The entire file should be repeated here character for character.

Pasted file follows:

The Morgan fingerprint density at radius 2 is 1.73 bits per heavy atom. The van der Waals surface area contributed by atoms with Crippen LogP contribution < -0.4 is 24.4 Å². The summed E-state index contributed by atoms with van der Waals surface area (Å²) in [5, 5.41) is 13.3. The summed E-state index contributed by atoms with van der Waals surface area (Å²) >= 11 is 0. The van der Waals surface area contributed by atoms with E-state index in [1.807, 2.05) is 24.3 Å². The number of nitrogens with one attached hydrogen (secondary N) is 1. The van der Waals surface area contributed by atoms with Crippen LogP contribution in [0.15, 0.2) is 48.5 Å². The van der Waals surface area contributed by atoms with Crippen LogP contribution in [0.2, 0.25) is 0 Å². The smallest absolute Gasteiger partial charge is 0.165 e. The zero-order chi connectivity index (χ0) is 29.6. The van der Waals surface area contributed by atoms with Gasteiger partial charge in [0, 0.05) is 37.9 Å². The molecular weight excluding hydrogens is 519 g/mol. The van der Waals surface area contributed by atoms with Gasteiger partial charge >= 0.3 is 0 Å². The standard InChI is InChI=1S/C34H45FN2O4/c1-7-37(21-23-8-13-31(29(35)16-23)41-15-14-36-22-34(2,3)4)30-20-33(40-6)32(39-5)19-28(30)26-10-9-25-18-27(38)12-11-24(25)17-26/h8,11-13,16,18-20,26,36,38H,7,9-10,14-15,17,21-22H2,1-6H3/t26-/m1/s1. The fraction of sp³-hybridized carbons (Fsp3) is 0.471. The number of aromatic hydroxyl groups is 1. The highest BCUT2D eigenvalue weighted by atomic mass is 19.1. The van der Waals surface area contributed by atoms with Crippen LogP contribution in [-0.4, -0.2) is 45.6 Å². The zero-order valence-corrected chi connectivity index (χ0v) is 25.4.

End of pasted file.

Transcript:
The Morgan fingerprint density at radius 2 is 1.73 bits per heavy atom. The van der Waals surface area contributed by atoms with Crippen LogP contribution < -0.4 is 24.4 Å². The summed E-state index contributed by atoms with van der Waals surface area (Å²) in [5, 5.41) is 13.3. The summed E-state index contributed by atoms with van der Waals surface area (Å²) >= 11 is 0. The van der Waals surface area contributed by atoms with E-state index in [1.807, 2.05) is 24.3 Å². The number of nitrogens with one attached hydrogen (secondary N) is 1. The van der Waals surface area contributed by atoms with Crippen LogP contribution in [0.15, 0.2) is 48.5 Å². The van der Waals surface area contributed by atoms with Crippen LogP contribution in [0.2, 0.25) is 0 Å². The smallest absolute Gasteiger partial charge is 0.165 e. The zero-order chi connectivity index (χ0) is 29.6. The van der Waals surface area contributed by atoms with Gasteiger partial charge in [0, 0.05) is 37.9 Å². The molecular weight excluding hydrogens is 519 g/mol. The van der Waals surface area contributed by atoms with Gasteiger partial charge >= 0.3 is 0 Å². The standard InChI is InChI=1S/C34H45FN2O4/c1-7-37(21-23-8-13-31(29(35)16-23)41-15-14-36-22-34(2,3)4)30-20-33(40-6)32(39-5)19-28(30)26-10-9-25-18-27(38)12-11-24(25)17-26/h8,11-13,16,18-20,26,36,38H,7,9-10,14-15,17,21-22H2,1-6H3/t26-/m1/s1. The fraction of sp³-hybridized carbons (Fsp3) is 0.471. The number of aromatic hydroxyl groups is 1. The highest BCUT2D eigenvalue weighted by atomic mass is 19.1. The van der Waals surface area contributed by atoms with Crippen LogP contribution in [-0.4, -0.2) is 45.6 Å². The zero-order valence-corrected chi connectivity index (χ0v) is 25.4.